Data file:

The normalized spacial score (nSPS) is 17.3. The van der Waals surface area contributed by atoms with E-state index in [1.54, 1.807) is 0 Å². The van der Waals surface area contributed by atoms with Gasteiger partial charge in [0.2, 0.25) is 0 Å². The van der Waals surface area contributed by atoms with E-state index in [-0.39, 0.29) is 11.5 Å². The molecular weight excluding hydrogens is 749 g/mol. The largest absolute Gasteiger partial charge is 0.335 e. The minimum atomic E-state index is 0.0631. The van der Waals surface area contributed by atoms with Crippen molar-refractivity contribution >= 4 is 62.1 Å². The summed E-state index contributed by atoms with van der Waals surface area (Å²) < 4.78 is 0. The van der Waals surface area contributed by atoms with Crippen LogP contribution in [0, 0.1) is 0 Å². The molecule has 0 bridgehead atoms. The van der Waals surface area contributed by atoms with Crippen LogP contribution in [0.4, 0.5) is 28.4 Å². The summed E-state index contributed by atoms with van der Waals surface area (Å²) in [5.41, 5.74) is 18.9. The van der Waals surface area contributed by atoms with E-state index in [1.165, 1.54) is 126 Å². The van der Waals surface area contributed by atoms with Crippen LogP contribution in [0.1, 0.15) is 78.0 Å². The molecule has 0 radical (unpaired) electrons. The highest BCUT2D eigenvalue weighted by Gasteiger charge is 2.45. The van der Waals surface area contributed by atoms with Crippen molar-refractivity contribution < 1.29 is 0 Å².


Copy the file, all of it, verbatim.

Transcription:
The normalized spacial score (nSPS) is 17.3. The van der Waals surface area contributed by atoms with E-state index in [1.54, 1.807) is 0 Å². The van der Waals surface area contributed by atoms with Gasteiger partial charge in [0.2, 0.25) is 0 Å². The van der Waals surface area contributed by atoms with E-state index in [-0.39, 0.29) is 11.5 Å². The molecular weight excluding hydrogens is 749 g/mol. The largest absolute Gasteiger partial charge is 0.335 e. The minimum atomic E-state index is 0.0631. The van der Waals surface area contributed by atoms with Crippen molar-refractivity contribution >= 4 is 62.1 Å². The summed E-state index contributed by atoms with van der Waals surface area (Å²) < 4.78 is 0. The van der Waals surface area contributed by atoms with Crippen LogP contribution in [0, 0.1) is 0 Å². The molecule has 0 bridgehead atoms. The van der Waals surface area contributed by atoms with Crippen LogP contribution in [0.4, 0.5) is 28.4 Å². The summed E-state index contributed by atoms with van der Waals surface area (Å²) in [5.41, 5.74) is 18.9. The van der Waals surface area contributed by atoms with E-state index in [1.165, 1.54) is 126 Å². The van der Waals surface area contributed by atoms with Crippen LogP contribution in [0.1, 0.15) is 78.0 Å². The molecule has 0 radical (unpaired) electrons. The highest BCUT2D eigenvalue weighted by Gasteiger charge is 2.45. The van der Waals surface area contributed by atoms with Crippen molar-refractivity contribution < 1.29 is 0 Å².